A care home nurse described how he tried to save the life of a choking pensioner at her care home in Bourne.
Joan George, 73, died in the late evening on the 28th September 2016, at Abbey Court Care Home in Bourne after she choked on a sandwich, an inquest heard on Monday 25th March.
Neil Wright, who was on duty at the time and made his way to Mrs George’s room after hearing the emergency bell, described the situation as ‘hectic’ as he gave evidence on the opening day of Mrs George’s inquest at the Cathedral Centre in Lincoln.
He said: “I walked into the room and Mrs George was in bed.
“She (Mrs George) was staring motionlessly into space.
“I looked in her mouth and there was bread in her mouth.
“I could see it.
“I had not been able to get it out.
“I started doing back-slaps but this was to no-avail.
“I then did the Heimlich manoeuvre [abdominal thrusts to remove foreign objects from the airways], again to no avail.”
Mr Wright told the inquest he then called 999 and took instructions from the operator who told him to commence stomach presses and to lie her on floor to see if she would start breathing again.
Again this did not work and despite further treatment from paramedics, Mrs George, who had a do not resuscitate order, was pronounced dead a short time later.
Mrs George, who had dementia, also struggled with her mobility.
“She was extremely unsteady on her feat,” Mr Wright added.
“She often reached out and was grabbing hold of something or somebody.”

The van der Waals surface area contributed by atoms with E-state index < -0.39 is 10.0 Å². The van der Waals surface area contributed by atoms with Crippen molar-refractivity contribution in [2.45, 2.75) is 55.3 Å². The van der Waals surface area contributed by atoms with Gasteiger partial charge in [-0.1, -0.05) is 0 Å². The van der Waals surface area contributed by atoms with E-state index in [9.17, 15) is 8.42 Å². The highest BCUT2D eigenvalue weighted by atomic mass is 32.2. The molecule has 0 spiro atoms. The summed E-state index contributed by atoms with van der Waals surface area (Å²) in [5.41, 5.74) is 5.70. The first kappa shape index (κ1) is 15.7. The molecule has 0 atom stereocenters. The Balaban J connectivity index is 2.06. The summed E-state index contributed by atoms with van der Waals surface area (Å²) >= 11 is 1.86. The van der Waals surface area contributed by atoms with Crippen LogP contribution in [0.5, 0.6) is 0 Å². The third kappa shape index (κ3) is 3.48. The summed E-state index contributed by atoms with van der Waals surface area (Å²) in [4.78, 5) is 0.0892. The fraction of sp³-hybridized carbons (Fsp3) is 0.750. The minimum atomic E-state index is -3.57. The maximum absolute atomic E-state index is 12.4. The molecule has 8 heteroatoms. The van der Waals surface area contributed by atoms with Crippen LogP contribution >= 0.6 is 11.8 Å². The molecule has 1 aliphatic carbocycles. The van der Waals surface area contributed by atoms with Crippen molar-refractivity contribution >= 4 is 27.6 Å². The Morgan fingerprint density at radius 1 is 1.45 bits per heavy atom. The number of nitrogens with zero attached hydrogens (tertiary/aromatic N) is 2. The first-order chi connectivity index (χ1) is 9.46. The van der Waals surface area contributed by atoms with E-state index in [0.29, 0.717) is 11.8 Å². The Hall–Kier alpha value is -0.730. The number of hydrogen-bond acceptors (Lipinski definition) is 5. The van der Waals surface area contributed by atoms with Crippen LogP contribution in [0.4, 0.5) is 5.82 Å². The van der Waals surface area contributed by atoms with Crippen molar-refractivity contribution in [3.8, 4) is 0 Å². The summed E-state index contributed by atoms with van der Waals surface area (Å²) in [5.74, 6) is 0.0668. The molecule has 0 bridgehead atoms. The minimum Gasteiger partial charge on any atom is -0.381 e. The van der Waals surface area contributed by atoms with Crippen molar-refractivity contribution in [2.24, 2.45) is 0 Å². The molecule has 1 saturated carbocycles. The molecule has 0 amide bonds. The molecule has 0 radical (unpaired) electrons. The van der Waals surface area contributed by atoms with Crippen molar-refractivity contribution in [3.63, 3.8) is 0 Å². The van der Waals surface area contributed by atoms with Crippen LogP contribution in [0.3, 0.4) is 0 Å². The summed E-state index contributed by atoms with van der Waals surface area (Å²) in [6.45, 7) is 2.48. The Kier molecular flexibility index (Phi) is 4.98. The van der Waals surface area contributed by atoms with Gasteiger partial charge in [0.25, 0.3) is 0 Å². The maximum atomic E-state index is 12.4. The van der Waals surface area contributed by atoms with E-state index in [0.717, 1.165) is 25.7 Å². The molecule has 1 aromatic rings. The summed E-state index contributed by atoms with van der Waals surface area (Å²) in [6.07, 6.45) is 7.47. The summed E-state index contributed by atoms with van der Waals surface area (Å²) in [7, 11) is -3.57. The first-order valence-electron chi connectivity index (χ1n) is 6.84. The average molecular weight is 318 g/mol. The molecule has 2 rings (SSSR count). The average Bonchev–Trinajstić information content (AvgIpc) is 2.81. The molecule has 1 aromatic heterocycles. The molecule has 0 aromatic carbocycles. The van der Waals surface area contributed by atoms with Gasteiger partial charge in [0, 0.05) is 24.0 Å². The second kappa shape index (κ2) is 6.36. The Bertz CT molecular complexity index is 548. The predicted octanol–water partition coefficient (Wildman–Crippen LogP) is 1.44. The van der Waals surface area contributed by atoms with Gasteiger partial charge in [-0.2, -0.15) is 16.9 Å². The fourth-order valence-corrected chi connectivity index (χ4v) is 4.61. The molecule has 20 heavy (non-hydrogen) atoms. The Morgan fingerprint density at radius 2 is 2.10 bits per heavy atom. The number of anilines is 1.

Mrs George was being fed a sandwich by care assistant Ahibo Attekeble before she choked on it but said she had not received specific training if someone was choking.
“It upset me a great deal with with what I witnessed,” she said.
“I asked her (Mrs George) if she wanted a sandwich and she said ‘yes’.”
The care assistant tore the sandwich into smaller pieces with her hands and placed them into Mrs George’s hands.
After eating around three quarters of the sandwich, Mrs George, who was in bed at the time, began choking.
The inquest was told she started making a grunting-like noise and was reaching out with her hands.
Ms Attekeble, who no longer works at Abbey Court, then called out for her colleagues and went to press the emergency button.
As well as Mr Wright, care assistants Inout ‘John’ Geanana and Luke Masterson, responded to the call for help.
Speaking through a translator, Mr Geanana, who no longer works at Abbey Court, said: “Joan was choking.
“I picked out two pieces of sandwich (out of her mouth).
“She was on the bed.
“The bed was at 45 degrees.”
Mr Geanana confirmed that he had been trained in how to feed patients and to check if there was food in their mouths before giving them more.
Mr Masterson, who no longer works at Abbey Court, said he had known Mrs George before she had gone into hospital following a fall on September 17 and returned to the home two days later.
“She was not as active as she had been previously,” he said.
“She seemed a bit more lethargic.”
He said the bed Mrs George was in at the time of the choking incident was ‘at about 45 degrees’.
When Mr Masterson arrived in the room, he said Mrs George’s “eyes were rolling around in her head and she was gasping”.
He then managed to get some pieces of sandwich out of her mouth after being instructed by Mr Wright to control her airways.
The inquest, which is expected to last until Wednesday, continues.